Hope this helps, let me know if not! Sorry if I’ve over simplified it too much – please don’t be offended!

        Good luck, best regards,

        Andy.
        Last edited by AndyD; 09-10-2007, 04:07 PM.

        Comment


        • #5
          Same Project, paralell NAs in different Contexts!

          AndyD - great example, thanks!

          I'm getting a bit carried away now...but can you have 2 independent, parallel tasks from the same project on the NA list but assigned to different Contexts?

          Regards

          Ritchie

          Comment


          • #6
            It's down to personal preference!

            @Ritchie, "...can you have 2 independent, parallel tasks from the same project on the NA list but assigned to different Contexts...?"

            It's down to personal preference, some people will limit their next action lists so they only contain one or two actions from each project - so they're not swamped with potentially dozens of next actions and become numbed to their lists.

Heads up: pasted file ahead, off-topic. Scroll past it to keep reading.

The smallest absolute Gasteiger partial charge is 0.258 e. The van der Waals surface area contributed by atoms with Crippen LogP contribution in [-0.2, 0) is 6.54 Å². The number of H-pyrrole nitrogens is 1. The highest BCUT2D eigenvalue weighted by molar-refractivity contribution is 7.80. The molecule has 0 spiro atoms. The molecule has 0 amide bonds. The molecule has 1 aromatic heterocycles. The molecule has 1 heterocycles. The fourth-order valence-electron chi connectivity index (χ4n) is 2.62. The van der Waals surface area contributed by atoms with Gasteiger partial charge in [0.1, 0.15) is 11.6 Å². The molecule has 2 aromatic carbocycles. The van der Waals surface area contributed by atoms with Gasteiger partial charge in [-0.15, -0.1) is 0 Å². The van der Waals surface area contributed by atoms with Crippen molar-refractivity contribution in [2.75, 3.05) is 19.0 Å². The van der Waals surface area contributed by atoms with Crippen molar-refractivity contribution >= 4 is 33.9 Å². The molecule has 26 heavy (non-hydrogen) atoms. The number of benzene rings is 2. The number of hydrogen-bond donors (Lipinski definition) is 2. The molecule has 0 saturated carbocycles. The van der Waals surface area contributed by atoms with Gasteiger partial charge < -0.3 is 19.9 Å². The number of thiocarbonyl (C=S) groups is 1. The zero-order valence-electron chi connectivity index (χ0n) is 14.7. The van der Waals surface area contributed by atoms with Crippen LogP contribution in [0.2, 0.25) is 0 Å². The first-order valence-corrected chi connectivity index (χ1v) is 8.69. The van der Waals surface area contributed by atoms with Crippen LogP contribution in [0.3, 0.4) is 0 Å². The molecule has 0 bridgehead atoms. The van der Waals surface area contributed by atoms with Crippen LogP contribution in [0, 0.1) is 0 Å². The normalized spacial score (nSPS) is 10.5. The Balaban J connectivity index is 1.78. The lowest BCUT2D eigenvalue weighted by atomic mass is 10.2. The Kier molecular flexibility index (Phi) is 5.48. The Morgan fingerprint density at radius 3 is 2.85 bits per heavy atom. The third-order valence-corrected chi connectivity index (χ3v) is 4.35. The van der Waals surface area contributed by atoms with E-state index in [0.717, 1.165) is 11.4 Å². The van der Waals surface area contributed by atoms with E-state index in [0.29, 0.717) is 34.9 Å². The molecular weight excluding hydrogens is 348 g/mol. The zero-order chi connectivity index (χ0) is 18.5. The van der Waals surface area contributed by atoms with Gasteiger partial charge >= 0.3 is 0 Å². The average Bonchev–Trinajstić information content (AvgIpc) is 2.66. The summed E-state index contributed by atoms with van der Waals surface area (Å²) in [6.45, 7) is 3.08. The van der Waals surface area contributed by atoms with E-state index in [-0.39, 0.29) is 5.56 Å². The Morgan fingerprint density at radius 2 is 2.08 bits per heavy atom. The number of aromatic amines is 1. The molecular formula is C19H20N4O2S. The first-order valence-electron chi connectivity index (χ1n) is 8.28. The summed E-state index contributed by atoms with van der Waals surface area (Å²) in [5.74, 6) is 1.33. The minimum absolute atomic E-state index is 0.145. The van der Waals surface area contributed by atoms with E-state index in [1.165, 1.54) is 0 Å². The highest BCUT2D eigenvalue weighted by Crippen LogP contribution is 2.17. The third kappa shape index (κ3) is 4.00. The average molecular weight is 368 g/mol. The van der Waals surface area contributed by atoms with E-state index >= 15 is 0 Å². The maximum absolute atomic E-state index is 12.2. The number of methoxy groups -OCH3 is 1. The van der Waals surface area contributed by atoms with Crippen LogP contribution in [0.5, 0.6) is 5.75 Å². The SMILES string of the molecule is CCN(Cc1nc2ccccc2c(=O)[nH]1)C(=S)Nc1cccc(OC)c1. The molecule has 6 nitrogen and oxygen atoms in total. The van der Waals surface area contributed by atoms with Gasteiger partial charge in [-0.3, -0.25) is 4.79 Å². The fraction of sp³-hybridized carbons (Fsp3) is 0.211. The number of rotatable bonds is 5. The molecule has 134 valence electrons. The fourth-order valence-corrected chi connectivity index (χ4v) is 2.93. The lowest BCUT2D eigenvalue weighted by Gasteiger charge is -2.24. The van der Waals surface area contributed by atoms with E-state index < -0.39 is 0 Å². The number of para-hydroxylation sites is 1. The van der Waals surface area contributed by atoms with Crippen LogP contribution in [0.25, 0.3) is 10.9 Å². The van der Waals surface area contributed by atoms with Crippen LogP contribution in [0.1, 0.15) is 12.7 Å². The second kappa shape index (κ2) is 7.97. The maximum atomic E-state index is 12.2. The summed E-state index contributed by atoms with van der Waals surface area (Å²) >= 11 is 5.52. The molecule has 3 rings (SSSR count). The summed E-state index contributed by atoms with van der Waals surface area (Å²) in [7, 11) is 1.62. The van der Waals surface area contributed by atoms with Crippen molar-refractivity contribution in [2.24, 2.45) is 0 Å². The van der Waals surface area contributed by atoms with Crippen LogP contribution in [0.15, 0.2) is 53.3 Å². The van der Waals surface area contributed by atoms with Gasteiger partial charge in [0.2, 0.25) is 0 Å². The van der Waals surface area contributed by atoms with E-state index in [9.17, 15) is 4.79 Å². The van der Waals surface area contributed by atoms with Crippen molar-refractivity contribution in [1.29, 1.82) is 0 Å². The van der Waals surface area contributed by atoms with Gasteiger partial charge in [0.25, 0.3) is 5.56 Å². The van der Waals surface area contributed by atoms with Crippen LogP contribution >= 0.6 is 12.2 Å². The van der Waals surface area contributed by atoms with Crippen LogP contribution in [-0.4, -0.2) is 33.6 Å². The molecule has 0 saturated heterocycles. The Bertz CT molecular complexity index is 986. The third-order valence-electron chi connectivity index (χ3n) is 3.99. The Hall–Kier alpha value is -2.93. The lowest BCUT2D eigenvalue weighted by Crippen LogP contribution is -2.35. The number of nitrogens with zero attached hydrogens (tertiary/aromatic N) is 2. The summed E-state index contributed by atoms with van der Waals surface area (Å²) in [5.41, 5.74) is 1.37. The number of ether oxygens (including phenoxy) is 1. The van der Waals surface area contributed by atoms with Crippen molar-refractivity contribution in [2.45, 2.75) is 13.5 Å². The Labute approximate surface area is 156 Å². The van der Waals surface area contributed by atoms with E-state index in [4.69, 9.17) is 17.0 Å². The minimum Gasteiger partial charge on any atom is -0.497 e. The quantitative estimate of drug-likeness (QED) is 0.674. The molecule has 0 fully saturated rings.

Others, myself included will add as many non-dependent tasks to the lists as the project requires.

            Classic example would be:

            Repair Car (Project)
            1) Buy Oil
            2) Buy XL Gasket
            3) Buy filters
            4) Change oil
            5) Fit gasket
            6) Fit Filters

            Now, you can't do 4, 5 or 6 until you do 1, 2 or 3.

            But you could put 1, 2 and 3 on your next action list as they're not dependent on any previous tasks.